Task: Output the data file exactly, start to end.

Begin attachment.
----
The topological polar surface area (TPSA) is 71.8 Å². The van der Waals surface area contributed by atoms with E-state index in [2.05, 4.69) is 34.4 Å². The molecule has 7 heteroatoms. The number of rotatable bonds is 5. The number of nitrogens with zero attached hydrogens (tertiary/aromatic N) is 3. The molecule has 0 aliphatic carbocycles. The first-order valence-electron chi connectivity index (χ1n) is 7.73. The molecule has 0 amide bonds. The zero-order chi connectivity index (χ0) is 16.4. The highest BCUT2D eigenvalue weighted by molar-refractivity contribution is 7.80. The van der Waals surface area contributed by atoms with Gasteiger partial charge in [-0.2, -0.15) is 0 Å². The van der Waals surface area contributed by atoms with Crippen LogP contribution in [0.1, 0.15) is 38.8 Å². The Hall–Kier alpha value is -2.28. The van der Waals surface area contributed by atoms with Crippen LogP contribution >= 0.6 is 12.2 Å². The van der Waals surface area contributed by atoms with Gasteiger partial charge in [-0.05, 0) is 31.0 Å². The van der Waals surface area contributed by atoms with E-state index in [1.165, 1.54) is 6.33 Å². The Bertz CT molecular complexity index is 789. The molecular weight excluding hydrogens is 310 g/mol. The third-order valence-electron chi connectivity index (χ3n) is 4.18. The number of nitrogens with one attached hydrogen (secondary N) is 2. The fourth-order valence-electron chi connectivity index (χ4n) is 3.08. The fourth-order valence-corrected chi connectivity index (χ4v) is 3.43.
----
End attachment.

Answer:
The topological polar surface area (TPSA) is 71.8 Å². The van der Waals surface area contributed by atoms with E-state index in [2.05, 4.69) is 34.4 Å². The molecule has 7 heteroatoms. The number of rotatable bonds is 5. The number of nitrogens with zero attached hydrogens (tertiary/aromatic N) is 3. The molecule has 0 aliphatic carbocycles. The first-order valence-electron chi connectivity index (χ1n) is 7.73. The molecule has 0 amide bonds. The zero-order chi connectivity index (χ0) is 16.4. The highest BCUT2D eigenvalue weighted by molar-refractivity contribution is 7.80. The van der Waals surface area contributed by atoms with Gasteiger partial charge in [-0.2, -0.15) is 0 Å². The van der Waals surface area contributed by atoms with Crippen LogP contribution in [0.1, 0.15) is 38.8 Å². The Hall–Kier alpha value is -2.28. The van der Waals surface area contributed by atoms with Crippen LogP contribution >= 0.6 is 12.2 Å². The van der Waals surface area contributed by atoms with Gasteiger partial charge in [-0.05, 0) is 31.0 Å². The van der Waals surface area contributed by atoms with E-state index in [1.165, 1.54) is 6.33 Å². The Bertz CT molecular complexity index is 789. The molecular weight excluding hydrogens is 310 g/mol. The third-order valence-electron chi connectivity index (χ3n) is 4.18. The number of nitrogens with one attached hydrogen (secondary N) is 2. The fourth-order valence-electron chi connectivity index (χ4n) is 3.08. The fourth-order valence-corrected chi connectivity index (χ4v) is 3.43.